The study, conducted by University of Calgary and Environment Canada’s climate centre at the University of Victoria is the first full climate model simulation to make predictions 1,000 years into the future.  Dr. Shawn Marshall and his team explore the question: “What if we completely stopped using fossil fuels and put no more CO2 in the atmosphere?  How long would it then take to reverse current climate change trends and will things first become worse?”  Using simulations with the Canadian Earth System Model, the research team exploredzero-emissions scenarios if humans completely stop burning fossil fuels in 2010 and 2100.  

The article shows, devastatingly, that climate change will continue even if we stop our use of fossil fuels immediately.  We’ve had that much of an impact.  With this news, Canada’s head-in-sand approach to climate issues just won’t cut it. 

Thu, 2010-03-11 14:20Brendan DeMelle
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Senators Meet With Polluter Lobbyists To Discuss 'Green Economy’ Bill

Senators working to craft legislation to transition the U.S. economy to cleaner energy and provide green jobs for Americans have a critical task ahead of them.  The U.S. economy is lagging due to an addiction to foreign sources of dirty energy, among other reasons.  Leaders from government, the private sector and even the Pentagon acknowledge the need to move rapidly towards a clean energy future that provides good-paying jobs that can’t be outsourced.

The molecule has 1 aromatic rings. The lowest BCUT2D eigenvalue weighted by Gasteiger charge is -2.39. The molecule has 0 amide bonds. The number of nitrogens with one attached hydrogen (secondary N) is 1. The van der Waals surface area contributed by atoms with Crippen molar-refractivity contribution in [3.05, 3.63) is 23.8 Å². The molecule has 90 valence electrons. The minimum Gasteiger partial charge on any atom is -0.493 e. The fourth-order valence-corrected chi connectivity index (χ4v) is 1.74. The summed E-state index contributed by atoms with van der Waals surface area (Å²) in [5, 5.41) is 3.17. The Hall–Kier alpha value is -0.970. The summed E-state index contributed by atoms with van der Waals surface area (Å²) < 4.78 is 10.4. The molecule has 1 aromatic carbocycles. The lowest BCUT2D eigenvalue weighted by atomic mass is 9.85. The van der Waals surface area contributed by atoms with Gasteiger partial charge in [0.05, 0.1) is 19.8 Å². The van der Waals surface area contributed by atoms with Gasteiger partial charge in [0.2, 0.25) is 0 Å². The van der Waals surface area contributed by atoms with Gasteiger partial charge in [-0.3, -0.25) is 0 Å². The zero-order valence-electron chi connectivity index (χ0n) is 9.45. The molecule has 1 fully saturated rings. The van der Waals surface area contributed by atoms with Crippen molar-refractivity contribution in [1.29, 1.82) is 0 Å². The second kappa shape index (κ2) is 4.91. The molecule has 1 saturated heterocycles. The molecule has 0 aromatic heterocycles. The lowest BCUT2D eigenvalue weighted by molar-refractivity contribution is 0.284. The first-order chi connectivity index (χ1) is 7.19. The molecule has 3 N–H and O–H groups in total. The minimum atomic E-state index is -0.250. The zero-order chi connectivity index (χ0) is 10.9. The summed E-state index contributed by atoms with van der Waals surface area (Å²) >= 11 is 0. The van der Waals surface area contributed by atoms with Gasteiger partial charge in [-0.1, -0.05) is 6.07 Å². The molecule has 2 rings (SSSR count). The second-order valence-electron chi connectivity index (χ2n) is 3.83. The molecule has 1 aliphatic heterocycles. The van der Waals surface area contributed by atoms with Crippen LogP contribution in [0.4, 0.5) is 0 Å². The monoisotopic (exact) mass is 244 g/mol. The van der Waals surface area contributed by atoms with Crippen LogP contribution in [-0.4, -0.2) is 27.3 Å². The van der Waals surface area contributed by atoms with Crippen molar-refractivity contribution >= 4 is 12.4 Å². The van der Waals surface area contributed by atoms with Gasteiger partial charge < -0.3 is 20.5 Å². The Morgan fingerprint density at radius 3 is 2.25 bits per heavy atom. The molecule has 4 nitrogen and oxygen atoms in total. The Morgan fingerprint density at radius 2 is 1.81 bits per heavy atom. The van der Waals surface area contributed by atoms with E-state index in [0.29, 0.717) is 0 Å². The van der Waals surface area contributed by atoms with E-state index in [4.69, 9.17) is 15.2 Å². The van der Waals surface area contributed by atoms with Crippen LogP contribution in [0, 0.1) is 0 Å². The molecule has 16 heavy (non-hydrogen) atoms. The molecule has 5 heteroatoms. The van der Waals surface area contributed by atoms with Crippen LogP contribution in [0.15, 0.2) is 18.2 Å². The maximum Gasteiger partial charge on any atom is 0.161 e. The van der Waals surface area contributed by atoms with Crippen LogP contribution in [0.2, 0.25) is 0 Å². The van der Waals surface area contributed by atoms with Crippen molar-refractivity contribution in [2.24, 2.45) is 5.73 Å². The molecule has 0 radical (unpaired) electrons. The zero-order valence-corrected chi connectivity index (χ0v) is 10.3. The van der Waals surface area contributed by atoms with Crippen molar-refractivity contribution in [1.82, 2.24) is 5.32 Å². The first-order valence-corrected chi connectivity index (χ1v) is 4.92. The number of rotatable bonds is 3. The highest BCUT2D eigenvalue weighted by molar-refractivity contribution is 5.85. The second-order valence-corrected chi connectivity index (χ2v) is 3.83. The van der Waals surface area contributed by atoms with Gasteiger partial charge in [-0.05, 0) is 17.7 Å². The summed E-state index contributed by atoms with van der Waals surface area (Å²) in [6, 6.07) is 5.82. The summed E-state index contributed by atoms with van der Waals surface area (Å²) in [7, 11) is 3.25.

Which begs the question: Why are the Senators working on this critical legislative effort spending so much time and energy negotiating with lobbyists for the dirty energy industry – the very sector that is largely responsible for our addiction to foreign oil and filthy coal and outsourced jobs?

Senators Kerry, Graham and Lieberman – who are spearheading the new green economy legislation – met today with a gaggle of lobbyists and front groups representing the carbon club.

E&E News reports that:
A cross section of industry power players met this afternoon in the Capitol with Kerry, Graham and Lieberman. Groups represented at the meeting included the U.S. Chamber of Commerce, American Petroleum Institute, Edison Electric Institute, Nuclear Energy Institute, National Association of Manufacturers, Farm Bureau, American Forest and Paper Association, American Railroads, National Electric Manufacturers Association and Portland Cement Association.